Prenatal Acetaminophen: An Asthma Link?
Pregnant Women Who Take Acetaminophen Could Raise Asthma Risk in Their Kids
WebMD News Archive
The analysis, part of an ongoing study looking at the effect of pollutants
ranging from secondhand smoke to pesticides on children's health, involved 712
nonsmoking mothers of African-American and Dominican ethnicity. All lived in
low-income neighborhoods in New York City.
Once a year, the women were asked detailed questions about whether they or
their children had symptoms of asthma and allergy. They were asked about their
and their children's use of prescription and over-the-counter medications. With
regards to the current analysis, Perzanowski says, "the specific question
that women were asked was, 'Did you take Tylenol in pregnancy, and if so, for
how many days?'" Additionally, their blood was tested for
chemicals that have been implicated in the allergic cascade.
Overall, 34% of the moms took acetaminophen in pregnancy.
Wheezing rates among 5-years-olds were:
- About 22% if their moms didn't take acetaminophen in pregnancy.
- About 30% if they took it for one day.
- More than 35% if they took it for two to four days
- More than 50% if they took acetaminophen for five or more days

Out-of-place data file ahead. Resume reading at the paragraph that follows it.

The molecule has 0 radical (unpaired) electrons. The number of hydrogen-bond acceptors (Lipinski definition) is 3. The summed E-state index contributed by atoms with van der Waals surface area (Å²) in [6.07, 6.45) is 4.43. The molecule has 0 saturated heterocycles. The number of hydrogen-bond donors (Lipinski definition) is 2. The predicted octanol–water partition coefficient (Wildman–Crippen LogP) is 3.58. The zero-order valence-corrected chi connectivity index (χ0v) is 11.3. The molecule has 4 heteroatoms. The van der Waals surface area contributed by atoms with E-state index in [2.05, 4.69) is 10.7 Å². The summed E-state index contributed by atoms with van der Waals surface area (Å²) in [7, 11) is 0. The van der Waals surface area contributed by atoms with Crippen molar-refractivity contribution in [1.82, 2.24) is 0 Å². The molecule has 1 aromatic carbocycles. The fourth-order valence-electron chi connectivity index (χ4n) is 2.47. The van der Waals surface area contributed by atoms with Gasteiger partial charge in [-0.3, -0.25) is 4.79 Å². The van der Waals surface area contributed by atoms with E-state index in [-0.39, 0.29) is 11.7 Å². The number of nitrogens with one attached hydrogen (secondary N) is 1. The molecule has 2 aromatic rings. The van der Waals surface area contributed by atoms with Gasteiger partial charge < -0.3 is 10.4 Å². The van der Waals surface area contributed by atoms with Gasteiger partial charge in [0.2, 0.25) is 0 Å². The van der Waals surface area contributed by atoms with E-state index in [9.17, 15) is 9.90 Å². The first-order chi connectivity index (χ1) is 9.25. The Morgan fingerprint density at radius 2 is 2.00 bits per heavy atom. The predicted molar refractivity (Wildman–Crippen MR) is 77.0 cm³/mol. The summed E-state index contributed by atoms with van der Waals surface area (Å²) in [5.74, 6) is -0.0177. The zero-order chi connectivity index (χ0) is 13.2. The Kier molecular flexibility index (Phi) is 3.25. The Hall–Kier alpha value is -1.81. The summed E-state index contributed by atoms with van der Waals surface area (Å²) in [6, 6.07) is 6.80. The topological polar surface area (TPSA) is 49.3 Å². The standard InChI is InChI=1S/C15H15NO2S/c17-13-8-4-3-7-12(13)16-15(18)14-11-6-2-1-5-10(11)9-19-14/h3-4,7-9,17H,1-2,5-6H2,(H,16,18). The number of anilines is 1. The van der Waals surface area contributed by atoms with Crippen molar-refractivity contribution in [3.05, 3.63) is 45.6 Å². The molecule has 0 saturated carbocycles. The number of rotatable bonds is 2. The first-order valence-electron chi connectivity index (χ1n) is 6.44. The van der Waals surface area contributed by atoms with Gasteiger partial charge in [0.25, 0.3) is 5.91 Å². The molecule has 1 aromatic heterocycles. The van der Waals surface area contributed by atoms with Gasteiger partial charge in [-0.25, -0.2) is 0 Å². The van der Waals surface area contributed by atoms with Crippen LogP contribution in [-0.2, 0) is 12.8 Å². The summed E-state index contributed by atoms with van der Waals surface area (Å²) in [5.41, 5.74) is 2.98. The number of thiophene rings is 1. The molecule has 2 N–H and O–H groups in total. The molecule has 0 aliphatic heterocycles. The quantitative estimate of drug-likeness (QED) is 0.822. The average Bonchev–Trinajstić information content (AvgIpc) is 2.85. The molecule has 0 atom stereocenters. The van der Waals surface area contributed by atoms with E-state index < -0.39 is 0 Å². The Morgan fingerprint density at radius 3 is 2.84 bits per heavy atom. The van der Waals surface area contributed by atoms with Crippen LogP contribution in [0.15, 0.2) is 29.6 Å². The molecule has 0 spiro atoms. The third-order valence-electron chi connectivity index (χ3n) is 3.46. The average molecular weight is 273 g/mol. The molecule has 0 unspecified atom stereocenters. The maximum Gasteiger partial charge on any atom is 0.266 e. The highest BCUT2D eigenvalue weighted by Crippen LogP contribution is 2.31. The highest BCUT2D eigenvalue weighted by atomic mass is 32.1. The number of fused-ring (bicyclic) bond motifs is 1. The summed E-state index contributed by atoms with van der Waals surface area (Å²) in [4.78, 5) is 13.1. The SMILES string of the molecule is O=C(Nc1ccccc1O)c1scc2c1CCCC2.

Compared with 5-year-olds of moms who didn't take acetaminophen in
pregnancy, those whose moms took it for five or more days were 2.2 times more
likely to have wheezing at age 5. If a mom took acetaminophen for two to four
days, the risk went up 78%. Taking it for one day did not significantly raise
Perzanowski says that the women were also asked how much Tylenol they took,
but the data are not yet fully analyzed. "But it looks like they support
the current findings -- that is, the more Tylenol they took, the greater the
risk their child had wheezing at age 5," he says.
The analysis took into account other risk factors for asthma including
ethnicity, whether the mom had asthma, and whether she smoked during
So what could be happening? While no one knows for sure, Perzanowski says
that acetaminophen use may deplete the lung of an antioxidant called
glutathione. Researchers think glutathione, which is found in the lining of
airways, may play an important role in preventing damage to the lungs.